My own eyes

Once, when I was a teenager I went to see Pelé play an exhibition game with the Brazilian national team.  I never made it into the stadium; in fact, I was happy to return home again in one piece.  There were far more people on the outside of the stadium than places inside and the crush of the crowd was quite thrilling.  The sea of people was so compacted and pressed together that one no longer had any control over the direction one could go.  Then when the military police got impatient and pulled out their batons to whack away at us, things got desperate indeed.  As a teenage boy I was oblivious to the danger; it just seemed like a lot of excitement.

So I never got to see Pelé play in person.  One of the missed opportunities in life.

But I have seen a number of things with my own eyes that I’ll always remember.  I’ve mentioned before seeing Pope John Paul II on his arrival in Morocco, the first visit of a Roman Catholic pope to a Muslim country.  And I’ve seen three of my four daughters being born; also memorable.  We still have the bed they were born in.  As a boy in Florida I saw in the distance the Apollo 11 rocket blast off on its way to the moon.  I’ve seen Nelson Mandela, not long after his release from prison.  I’ve seen Queen Beatrix a couple of times; will likely see her again next week at the remembrance ceremonies.  I saw a man shoot another at a public swimming pool.  I saw the World Trade Center towers come down on live television.  But then I’ve seen a lot of other things on live television, including the first lunar landing.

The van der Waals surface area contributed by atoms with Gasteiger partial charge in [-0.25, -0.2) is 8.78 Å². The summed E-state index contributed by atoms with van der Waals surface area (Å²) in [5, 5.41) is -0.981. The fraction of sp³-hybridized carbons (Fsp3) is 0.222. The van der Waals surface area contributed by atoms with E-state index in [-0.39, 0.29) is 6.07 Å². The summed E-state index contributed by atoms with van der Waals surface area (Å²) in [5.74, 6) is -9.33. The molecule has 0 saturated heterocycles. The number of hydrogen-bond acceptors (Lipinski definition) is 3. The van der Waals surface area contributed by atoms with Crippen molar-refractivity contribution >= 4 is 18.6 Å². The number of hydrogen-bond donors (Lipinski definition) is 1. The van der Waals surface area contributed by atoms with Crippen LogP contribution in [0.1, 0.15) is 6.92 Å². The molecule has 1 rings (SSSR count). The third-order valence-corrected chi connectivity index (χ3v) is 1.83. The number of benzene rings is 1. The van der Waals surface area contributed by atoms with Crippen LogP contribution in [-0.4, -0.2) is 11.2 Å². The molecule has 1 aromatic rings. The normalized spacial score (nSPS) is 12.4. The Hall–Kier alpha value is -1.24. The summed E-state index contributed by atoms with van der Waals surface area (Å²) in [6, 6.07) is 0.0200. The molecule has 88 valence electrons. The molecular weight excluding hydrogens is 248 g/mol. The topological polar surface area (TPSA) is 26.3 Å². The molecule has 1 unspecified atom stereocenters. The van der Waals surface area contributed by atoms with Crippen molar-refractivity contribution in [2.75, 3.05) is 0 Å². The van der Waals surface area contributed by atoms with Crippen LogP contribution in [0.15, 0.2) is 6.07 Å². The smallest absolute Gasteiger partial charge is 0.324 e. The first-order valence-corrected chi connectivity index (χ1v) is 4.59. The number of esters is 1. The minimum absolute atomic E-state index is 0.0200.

What’s the most impressive thing I’ve ever seen with my own eyes?  With all due respect to my wife and three of my four daughters, I think the honor has to go elsewhere.  Hands down, it’s got to be the eruption of Mount St. Helens on May 18, 1980.  It was a clear day and from the little park near our home in Portland, Oregon we had an unobstructed view of the mountain as it went into total disintegration.  A sight that gave true definition to the word “awesome”.  My father, though, missed the point entirely when he broke our stupified silence by saying, “Boys, I think we’d better get going or we’ll be late for church.”  So, the one event brought forth both one of the most memorable sights I’ve ever seen and one of the most memorable comments I’ve ever heard.

A day to remember.

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